Writing / Editing Tips

What makes a great story? Character conflict


What makes a great story?


What drives plot forward, besides a strong, identifiable goal?

Character Conflict

Character conflict can be interpreted in many ways. Characters can conflict with one another. Characters are met with obstacles / conflicts as they try to achieve their goal. There’s also internal character conflict.

Warning: almost all of these examples include SPOILERS for the movie or book mentioned

 Examples of Character conflict:

Shiloh: by Phyllis Reynolds Naylor

Cute book about a boy and a dog he finds in the woods. Aww. Where does the conflict arise? The actual owner of the dog is an all around mean guy, and abusive toward his hunting dogs. The dog doesn’t like him, and keeps running away. Marty finds him in the woods and builds a little home for him. He names him Shiloh. Of course, this is against every single other character’s advice. His parents forbid him to do it. The dog’s owner comes around looking for the dog. and Mary lies that it hasn’t been around. Marty gets the idea that he could earn money and buy the dog, but the owner refuses. Conflict in character personalities; conflict in character morals. All of this conflict is essential and brings this story to life.

A light to my Path: By Lynn Austin

(I’ll try not to spoil too much here:) In this slightly romantic, civil war era, historical fiction novel, two slaves fall in love. However, they are very different in personality and upbringing, which causes extreme conflict. Grady grew up under abusive masters for nine years of his life. When he was finally sold to a good, non-abusive man, he had a good life, (in terms of slavery…) However, he continued to harbor bitterness and resentment toward all white men and wants nothing more than to escape. Then he falls in love with Kitty. She is the house slave of the new mistress of the plantation whom Grady’s master recently married. Kitty is very submissive, I-would-do-anything for her mistress. She’s terrified at the thought of escaping the plantation, even when the war begins and the opportunity arises. The two personalities conflict, love is slow and gradual, and each is forced to make heartbreaking decisions.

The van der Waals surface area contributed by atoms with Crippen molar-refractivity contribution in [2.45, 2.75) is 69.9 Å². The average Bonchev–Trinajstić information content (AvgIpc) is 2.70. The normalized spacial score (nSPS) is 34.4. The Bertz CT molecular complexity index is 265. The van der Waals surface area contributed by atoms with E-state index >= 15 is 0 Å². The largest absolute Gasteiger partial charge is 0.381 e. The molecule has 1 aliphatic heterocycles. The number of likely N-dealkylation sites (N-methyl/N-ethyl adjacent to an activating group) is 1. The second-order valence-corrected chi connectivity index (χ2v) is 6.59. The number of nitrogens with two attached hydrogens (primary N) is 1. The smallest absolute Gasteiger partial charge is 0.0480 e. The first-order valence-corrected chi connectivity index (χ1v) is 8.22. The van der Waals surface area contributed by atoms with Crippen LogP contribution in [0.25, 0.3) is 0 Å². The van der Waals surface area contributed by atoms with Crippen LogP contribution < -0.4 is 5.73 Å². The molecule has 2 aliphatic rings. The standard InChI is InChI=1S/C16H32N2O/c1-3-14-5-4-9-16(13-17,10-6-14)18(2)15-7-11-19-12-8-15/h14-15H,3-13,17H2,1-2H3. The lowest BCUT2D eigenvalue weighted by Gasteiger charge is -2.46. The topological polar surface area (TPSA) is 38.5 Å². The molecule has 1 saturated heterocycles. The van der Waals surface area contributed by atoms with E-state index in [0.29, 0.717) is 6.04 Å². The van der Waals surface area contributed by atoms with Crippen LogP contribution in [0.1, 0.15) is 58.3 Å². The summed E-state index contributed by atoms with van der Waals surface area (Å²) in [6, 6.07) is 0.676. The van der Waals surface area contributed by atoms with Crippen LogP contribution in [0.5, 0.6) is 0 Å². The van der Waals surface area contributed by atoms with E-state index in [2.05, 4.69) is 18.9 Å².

Pixar’s UP

After the beautiful montage of Carl Fredrickson and his late wife, we discover that Carl is a cranky old geezer with one goal: to find Paradise Falls  – and take his house with him. Then we meet this cute little chubby kid named Russell who could not be more different than Carl. He’s peppy, helpful, wants to be useful, kind-hearted, lovable. Carl’s crankiness is in direct conflict with Russell’s I-want-to-help attitude. Their constant conflicts throughout the movie make this movie the unique, hilarious delight that it is. What would this movie be without a character like Russell? Forgettable.

Beauty and the Beast:

She’s a beautiful woman, with manners and a kind heart. He’s an ugly monster with bad manners and terrible people skills. Somehow they fall in love? Awww. This is the entire premise for the story. Without the stark conflicting differences in characters, there would be no story.

Can you think of other examples of conflict within movies or books? Let me know your favorite in the comments!

Check out the rest of my series on what elements make a great story:

What makes a great story? High stakes

What makes a great story? Misunderstandings

What makes a great story? The little things



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